Brain Pickings

Posts Tagged ‘books’

27 MAY, 2013

Marguerite Duras on Immortality, Life & the Art of Seeing, Illustrated

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“The art of seeing has to be learned.”

Fiction is a lie, and good fiction is the truth inside the lie,Stephen King proclaimed, and a beacon of this conviction is The Lover (public library) — a short and stirring 1984 autobiographical novel by Marguerite Duras, with a cover as iconic as the book itself, designed by the inimitable Louise Fili.

For this latest installment in the Brain Pickings artist series, designer and artist Kerri Augenstein has illustrated some of my marginalia from this masterpiece, including a poetic meditation on the recently explored question of immortality, in the style of her magnificent Dumb Dots Figure Studies series. Each is in reality a 10-foot drawing, so the screen does it little justice, but their elegant beauty still mesmerizes:

It’s while it’s being lived that life is immortal, while it’s still alive. Immortality is not a matter of more or less time, it’s not really a question of immortality but of something else that remains unknown. It’s as untrue to say it’s without beginning or end as to say it begins and ends with the life of the spirit, since it partakes both of the spirit and of the pursuit of the void.

The art of seeing has to be learned.

Both pieces are available on Etsy as limited-edition 5.5″ x 9.5″ prints in Kerri’s Etsy shop. You can find out about the philosophy behind her Figure Studies series here.

The Lover is a sublime and timeless read that, though semi-fictional, offers keen insight into the complex machinery of love on par with these 5 essential books on the art and science of love.

Previous artist series have included Susan Sontag on art and on love illustrated by Wendy MacNaughton, Anaïs Nin on love and more love illustrated by Debbie Millman, Salvador Dalí’s creative credo illustrated by Moly Crabapple, and Anaïs Nin on life illustrated by Lisa Congdon.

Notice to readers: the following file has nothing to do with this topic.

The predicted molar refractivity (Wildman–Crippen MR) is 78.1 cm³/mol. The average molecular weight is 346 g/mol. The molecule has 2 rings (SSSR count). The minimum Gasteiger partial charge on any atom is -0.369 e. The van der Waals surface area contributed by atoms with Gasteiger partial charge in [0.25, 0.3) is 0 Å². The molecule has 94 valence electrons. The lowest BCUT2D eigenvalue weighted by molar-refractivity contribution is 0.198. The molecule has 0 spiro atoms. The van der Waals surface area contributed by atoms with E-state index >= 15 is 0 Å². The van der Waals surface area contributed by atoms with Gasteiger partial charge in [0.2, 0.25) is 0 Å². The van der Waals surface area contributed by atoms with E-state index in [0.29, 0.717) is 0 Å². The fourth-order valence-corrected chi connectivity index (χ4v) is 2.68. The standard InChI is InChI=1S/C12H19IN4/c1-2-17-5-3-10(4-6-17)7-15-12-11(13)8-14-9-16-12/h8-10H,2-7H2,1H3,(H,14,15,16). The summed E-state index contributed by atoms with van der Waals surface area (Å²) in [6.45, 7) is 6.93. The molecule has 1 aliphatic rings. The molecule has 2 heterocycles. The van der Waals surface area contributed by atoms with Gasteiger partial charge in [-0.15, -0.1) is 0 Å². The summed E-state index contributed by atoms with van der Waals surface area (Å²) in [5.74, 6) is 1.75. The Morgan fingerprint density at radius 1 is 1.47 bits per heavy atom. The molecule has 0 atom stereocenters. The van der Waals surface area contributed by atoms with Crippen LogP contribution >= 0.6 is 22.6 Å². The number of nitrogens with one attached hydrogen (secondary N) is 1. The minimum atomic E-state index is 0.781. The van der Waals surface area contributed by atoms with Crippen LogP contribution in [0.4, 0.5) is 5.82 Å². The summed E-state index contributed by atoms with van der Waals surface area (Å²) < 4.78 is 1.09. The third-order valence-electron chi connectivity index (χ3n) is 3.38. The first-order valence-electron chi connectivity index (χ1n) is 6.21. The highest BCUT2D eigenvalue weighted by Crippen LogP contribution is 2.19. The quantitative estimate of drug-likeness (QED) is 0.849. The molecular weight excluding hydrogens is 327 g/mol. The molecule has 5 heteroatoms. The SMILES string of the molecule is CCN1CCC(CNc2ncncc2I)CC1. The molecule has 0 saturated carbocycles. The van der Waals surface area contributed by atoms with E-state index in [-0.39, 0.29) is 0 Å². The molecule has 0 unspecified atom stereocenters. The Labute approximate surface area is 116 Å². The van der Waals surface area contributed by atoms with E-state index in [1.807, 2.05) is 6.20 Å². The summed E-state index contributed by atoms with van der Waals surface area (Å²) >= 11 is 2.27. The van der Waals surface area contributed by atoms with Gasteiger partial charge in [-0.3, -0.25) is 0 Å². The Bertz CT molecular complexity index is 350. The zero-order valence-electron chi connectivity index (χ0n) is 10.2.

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24 MAY, 2013

Id-Grids and Ego-Graphs: A Typographic Confabulation with Finnegans Wake

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“First we feel. Then we fall.”

Long before the Tumblr era of visual quotes, long before the ubiquity of typographic treatments of famous words, long before the age of art and design projects inspired by literary classics, in 1978, to be precise, Brooklyn-born artist and poet Jacob Drachler (1909-1998) released Id-Grids and Ego-Graphs: A Confabulation With Finnegans Wake (public library) – a visually gripping suite of 44 graphics that captures in a beautifully abstract, ethereal yet tangibly coherent way the essence of the dense Joyce classic.

Drachler writes in the foreword:

I have mined the immense “Unterwealth” of Finnegans Wake, not with the aim of illustrating Joyce’s mythic narrative, but rather to tap into the energies of his truly protean language, and thus to bring about new contexts of word and image. Having been for many years a spellbound delver in the Wake, I began, for this project, a systematic culling out of hundreds of brief texts that spoke to me with particular resonance. I would then comb back and forth through these texts somewhat the way a water-douser follows his forked branch. Texts would call forth forms and forms would find their texts. The new contexts which were thus given shape are, to be sure, merely one man’s response to Joycean insights — a confabulation with a fabled work.